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"What you find in the record business is there is more and more a trend toward corporate control, corporate values, and here you’re dealing with a creatively oriented operation."
——Mo Ostin, 1995
DREAMWORKS IS FOR REAL
Six Years On, Ostin-Led Creative Sanctum
Hits Its Stride
By Jon O’Hara

There’s an odd synchronicity going on with the advent of Tom Whalley’s Warner Bros. Records. While Whalley, Jeff Ayeroff and Phil Quartararo are gearing up for what many are hailing as the Bunny’s best chance yet to recover from years of decline, across town in Beverly Hills, the legendary executives whose unceremonious mid-’90s ouster sent the once-dominant Warner Bros. spiraling are now kicking some serious butt themselves. Indeed, after an event that still ranks as one of the more bizarre acts of corporate self-sabotage on record, former Warner Bros. chief Mo Ostin, longtime associate Lenny Waronker, son Michael Ostin and a staff of industry vets are making DreamWorks Records click.

Almost six years after the deposed WB trio decided to join Steven Spielberg, Jeffrey Katzenberg and David Geffen (founders of the DreamWorks SKG studio) and put together the DreamWorks Records division with Geffen, the label is on a Platinum tear that only seems to be gaining momentum: Powerman 5000’s "Tonight the Stars Revolt," released on July 20, 1999, has sold 1.25 million to date; Papa Roach’s "Infest," released April 25, 2000, has sold more than 3 million; Nelly Furtado’s "Whoa, Nelly," released Oct. 24, 2000, has sold 1 million-plus; and Lifehouse’s "No Name Face," released Oct. 31, 2000, has sold over 1.8 million.

And now, with two albums charting in the Top 10—Alien Ant Farm’s exploding "Anthology" and the Isley Brothers’ "Eternal"—as well as PoMo darlings Jimmy Eat World charting and new albums coming from Powerman 5000 (delayed while the band adds new material) and Long Beach Dub Allstars, DWR is really beginning to shine—a fact which must please DreamWorks SKG’s unusually patient investors (which include Paul Allen, IBM, Microsoft and Chase Securities) quite a bit.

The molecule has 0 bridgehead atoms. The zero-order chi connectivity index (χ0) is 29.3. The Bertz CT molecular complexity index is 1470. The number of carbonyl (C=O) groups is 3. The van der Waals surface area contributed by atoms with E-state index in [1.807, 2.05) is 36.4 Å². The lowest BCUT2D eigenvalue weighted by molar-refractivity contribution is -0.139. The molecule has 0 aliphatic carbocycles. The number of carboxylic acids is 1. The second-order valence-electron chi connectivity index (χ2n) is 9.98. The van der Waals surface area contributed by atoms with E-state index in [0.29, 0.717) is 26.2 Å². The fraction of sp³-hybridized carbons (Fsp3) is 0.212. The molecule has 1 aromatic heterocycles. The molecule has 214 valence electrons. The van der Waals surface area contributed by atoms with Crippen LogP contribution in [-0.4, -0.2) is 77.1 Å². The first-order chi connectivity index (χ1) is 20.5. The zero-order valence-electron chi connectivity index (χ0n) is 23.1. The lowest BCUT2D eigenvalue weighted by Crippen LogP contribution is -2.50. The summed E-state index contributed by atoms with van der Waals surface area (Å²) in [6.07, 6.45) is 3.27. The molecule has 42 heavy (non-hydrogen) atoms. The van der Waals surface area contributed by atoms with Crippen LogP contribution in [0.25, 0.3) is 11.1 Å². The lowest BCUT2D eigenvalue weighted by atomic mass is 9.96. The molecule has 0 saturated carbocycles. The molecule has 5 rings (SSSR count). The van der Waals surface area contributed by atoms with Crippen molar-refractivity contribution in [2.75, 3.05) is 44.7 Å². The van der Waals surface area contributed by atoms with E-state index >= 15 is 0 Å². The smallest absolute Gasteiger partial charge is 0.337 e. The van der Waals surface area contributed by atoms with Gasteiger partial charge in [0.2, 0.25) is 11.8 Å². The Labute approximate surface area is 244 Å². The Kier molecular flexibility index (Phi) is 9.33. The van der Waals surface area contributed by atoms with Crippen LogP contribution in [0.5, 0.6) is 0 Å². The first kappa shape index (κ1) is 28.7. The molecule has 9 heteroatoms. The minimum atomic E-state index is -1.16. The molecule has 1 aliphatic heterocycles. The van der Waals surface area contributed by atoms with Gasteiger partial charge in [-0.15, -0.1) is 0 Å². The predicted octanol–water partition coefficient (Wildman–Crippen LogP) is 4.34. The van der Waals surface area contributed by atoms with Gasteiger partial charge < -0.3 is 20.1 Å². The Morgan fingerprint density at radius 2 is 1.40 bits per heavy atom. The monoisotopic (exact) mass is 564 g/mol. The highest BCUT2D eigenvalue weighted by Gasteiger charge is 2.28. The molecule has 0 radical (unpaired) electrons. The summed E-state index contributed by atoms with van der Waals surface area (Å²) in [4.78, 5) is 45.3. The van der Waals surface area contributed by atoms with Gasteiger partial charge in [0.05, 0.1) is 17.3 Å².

Other new projects on the way include coed rock outfit Halfcocked (Sept. 11), a full-metal soundtrack to MTV/WWF series "Tough Enough" (Sept. 18), melodic nu-metalurgists Pressure 4-5 (Oct. 2), a compilation project from producer/Ruff Ryders homie Swizz Beatz (Nov. 13) and bilingual girl-band Soluna (Jan. 15).

"What you find in the record business is there is more and more a trend toward corporate control, corporate values, and here you’re dealing with a creatively oriented operation," said the elder Ostin in October 1995 by way of explaining the decision to go with DreamWorks (and perhaps predicting the future better than anyone could have guessed in a pre-VU, pre-AOLTW world). Accordingly, the new DWR didn’t hurry to push out product, and its initial roster took on a decidedly singer-songwriterly lean, with early signings including such critical successes as the Eels and Rufus Wainwright.

DWR’s first release, however, was a high-profile gambit in the form of George Michael’s "Older," which the label released in May 1996 after buying out the crooner’s contract from Sony. While the album did well internationally, going to #1 in several countries, it failed to make much of a splash Stateside. Later that year, however, the label bounced back with the original cast recording of "Rent," which sold extremely well at just under a million copies.

A Nashville operation, meanwhile, formed in June 1997 and led by James Stroud, has had success with the likes of new-traditionalist Toby Keith, whose "How Do You Like Me Now?" has sold 1.2 million since its November 1999 release. A new Keith collection, "Pull My Chain," is due Aug. 28.

On the executive side, a major early coup was luring Epic rock A&R wiz Michael Goldstone (of Pearl Jam and Rage Against the Machine fame) to join the team in January 1997. Though Goldstone was billed at the time as the "final member" of the DWR senior management team, the ensuing years have seen an unprecedented influx of seasoned executive talent: Jheryl Busby as head of Urban (since resigned), April 1998; Joyce Castagnola as head of sales, September 1998; Mel Posner as head of international, March 199l; Steven Baker to shore up marketing/creative services, March 1999; Bryn Bridenthal to establish and lead an in-house publicity department, April 1999; and John Barbis, promotion guru, August 2000.

Regarding DWR’s current heat, senior executive Michael Ostin says, "We’ve just been really fortunate; we’ve been able to attract some really strong talent, and we also have terrific A&R people in Ron Handler, John McClain, Luke Wood, Beth Halper—they’ve obviously been very much involved in developing talent over the last few years for us, and now it’s paying off. And on the promotion side, Johnny Barbis and his team have done a great job in terms of being able to maximize the potential from these records."

And as DreamWorks continues to release records and develop new artists (the label has some 14 releases, including its Nashville unit, slated for the fourth quarter), the main objective, according to Ostin, is to keep up the momentum: "Right now we’re focused on maintaining the projects that we have out and getting the most out of them, because we feel that these are records that have real depth," he says. "We’ve just now scratched the surface."

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